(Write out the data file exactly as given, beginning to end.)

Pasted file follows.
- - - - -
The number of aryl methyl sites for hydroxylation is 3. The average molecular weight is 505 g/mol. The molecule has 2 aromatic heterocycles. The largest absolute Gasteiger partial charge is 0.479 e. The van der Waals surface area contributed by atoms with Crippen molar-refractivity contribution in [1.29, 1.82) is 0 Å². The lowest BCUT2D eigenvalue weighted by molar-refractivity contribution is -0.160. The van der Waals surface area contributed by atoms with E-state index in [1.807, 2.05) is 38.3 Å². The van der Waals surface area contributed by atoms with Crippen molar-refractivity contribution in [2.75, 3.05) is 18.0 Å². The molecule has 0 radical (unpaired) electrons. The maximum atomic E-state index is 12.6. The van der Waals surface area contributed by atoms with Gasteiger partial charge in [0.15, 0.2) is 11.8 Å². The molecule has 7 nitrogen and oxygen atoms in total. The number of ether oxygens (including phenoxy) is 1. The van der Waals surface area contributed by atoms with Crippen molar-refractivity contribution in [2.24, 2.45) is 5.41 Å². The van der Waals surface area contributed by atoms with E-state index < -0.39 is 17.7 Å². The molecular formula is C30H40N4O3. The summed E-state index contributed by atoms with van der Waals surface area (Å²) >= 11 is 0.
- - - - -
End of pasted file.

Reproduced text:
The number of aryl methyl sites for hydroxylation is 3. The average molecular weight is 505 g/mol. The molecule has 2 aromatic heterocycles. The largest absolute Gasteiger partial charge is 0.479 e. The van der Waals surface area contributed by atoms with Crippen molar-refractivity contribution in [1.29, 1.82) is 0 Å². The lowest BCUT2D eigenvalue weighted by molar-refractivity contribution is -0.160. The van der Waals surface area contributed by atoms with E-state index in [1.807, 2.05) is 38.3 Å². The van der Waals surface area contributed by atoms with Crippen molar-refractivity contribution in [2.75, 3.05) is 18.0 Å². The molecule has 0 radical (unpaired) electrons. The maximum atomic E-state index is 12.6. The van der Waals surface area contributed by atoms with Gasteiger partial charge in [0.15, 0.2) is 11.8 Å². The molecule has 7 nitrogen and oxygen atoms in total. The number of ether oxygens (including phenoxy) is 1. The van der Waals surface area contributed by atoms with Crippen molar-refractivity contribution in [2.24, 2.45) is 5.41 Å². The van der Waals surface area contributed by atoms with E-state index < -0.39 is 17.7 Å². The molecular formula is C30H40N4O3. The summed E-state index contributed by atoms with van der Waals surface area (Å²) >= 11 is 0.